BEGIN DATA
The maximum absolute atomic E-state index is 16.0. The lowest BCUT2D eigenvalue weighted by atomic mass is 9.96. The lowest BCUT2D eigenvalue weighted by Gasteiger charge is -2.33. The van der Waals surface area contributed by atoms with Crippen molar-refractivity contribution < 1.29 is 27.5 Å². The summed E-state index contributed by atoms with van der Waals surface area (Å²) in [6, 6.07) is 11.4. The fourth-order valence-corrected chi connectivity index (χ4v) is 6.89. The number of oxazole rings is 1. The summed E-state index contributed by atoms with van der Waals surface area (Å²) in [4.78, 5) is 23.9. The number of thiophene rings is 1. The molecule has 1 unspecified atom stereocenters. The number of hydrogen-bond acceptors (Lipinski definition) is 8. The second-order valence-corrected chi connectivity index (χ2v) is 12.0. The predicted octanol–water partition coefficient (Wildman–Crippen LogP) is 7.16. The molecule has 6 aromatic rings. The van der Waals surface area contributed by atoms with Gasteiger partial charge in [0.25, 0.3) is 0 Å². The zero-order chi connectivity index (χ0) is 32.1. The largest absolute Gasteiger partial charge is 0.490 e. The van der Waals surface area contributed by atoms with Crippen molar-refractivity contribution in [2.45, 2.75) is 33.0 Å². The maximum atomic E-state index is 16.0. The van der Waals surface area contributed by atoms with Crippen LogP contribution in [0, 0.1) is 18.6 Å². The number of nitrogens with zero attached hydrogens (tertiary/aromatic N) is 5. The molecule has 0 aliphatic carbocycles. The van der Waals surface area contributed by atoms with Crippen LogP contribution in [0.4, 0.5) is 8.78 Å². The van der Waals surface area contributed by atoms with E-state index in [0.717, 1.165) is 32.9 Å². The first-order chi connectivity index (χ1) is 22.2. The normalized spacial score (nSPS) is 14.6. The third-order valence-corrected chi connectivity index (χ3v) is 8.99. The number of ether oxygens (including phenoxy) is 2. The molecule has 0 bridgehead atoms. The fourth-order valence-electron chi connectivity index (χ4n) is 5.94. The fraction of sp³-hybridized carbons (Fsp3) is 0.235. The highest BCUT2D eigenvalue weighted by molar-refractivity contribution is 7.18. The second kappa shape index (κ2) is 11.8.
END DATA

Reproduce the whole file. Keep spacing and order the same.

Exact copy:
The maximum absolute atomic E-state index is 16.0. The lowest BCUT2D eigenvalue weighted by atomic mass is 9.96. The lowest BCUT2D eigenvalue weighted by Gasteiger charge is -2.33. The van der Waals surface area contributed by atoms with Crippen molar-refractivity contribution < 1.29 is 27.5 Å². The summed E-state index contributed by atoms with van der Waals surface area (Å²) in [6, 6.07) is 11.4. The fourth-order valence-corrected chi connectivity index (χ4v) is 6.89. The number of oxazole rings is 1. The summed E-state index contributed by atoms with van der Waals surface area (Å²) in [4.78, 5) is 23.9. The number of thiophene rings is 1. The molecule has 1 unspecified atom stereocenters. The number of hydrogen-bond acceptors (Lipinski definition) is 8. The second-order valence-corrected chi connectivity index (χ2v) is 12.0. The predicted octanol–water partition coefficient (Wildman–Crippen LogP) is 7.16. The molecule has 6 aromatic rings. The van der Waals surface area contributed by atoms with Gasteiger partial charge in [0.25, 0.3) is 0 Å². The zero-order chi connectivity index (χ0) is 32.1. The largest absolute Gasteiger partial charge is 0.490 e. The van der Waals surface area contributed by atoms with Crippen molar-refractivity contribution in [2.45, 2.75) is 33.0 Å². The maximum atomic E-state index is 16.0. The van der Waals surface area contributed by atoms with Crippen LogP contribution in [0, 0.1) is 18.6 Å². The number of nitrogens with zero attached hydrogens (tertiary/aromatic N) is 5. The molecule has 0 aliphatic carbocycles. The van der Waals surface area contributed by atoms with Crippen LogP contribution in [0.4, 0.5) is 8.78 Å². The van der Waals surface area contributed by atoms with E-state index in [0.717, 1.165) is 32.9 Å². The first-order chi connectivity index (χ1) is 22.2. The normalized spacial score (nSPS) is 14.6. The third-order valence-corrected chi connectivity index (χ3v) is 8.99. The number of ether oxygens (including phenoxy) is 2. The molecule has 0 bridgehead atoms. The fourth-order valence-electron chi connectivity index (χ4n) is 5.94. The fraction of sp³-hybridized carbons (Fsp3) is 0.235. The highest BCUT2D eigenvalue weighted by molar-refractivity contribution is 7.18. The second kappa shape index (κ2) is 11.8.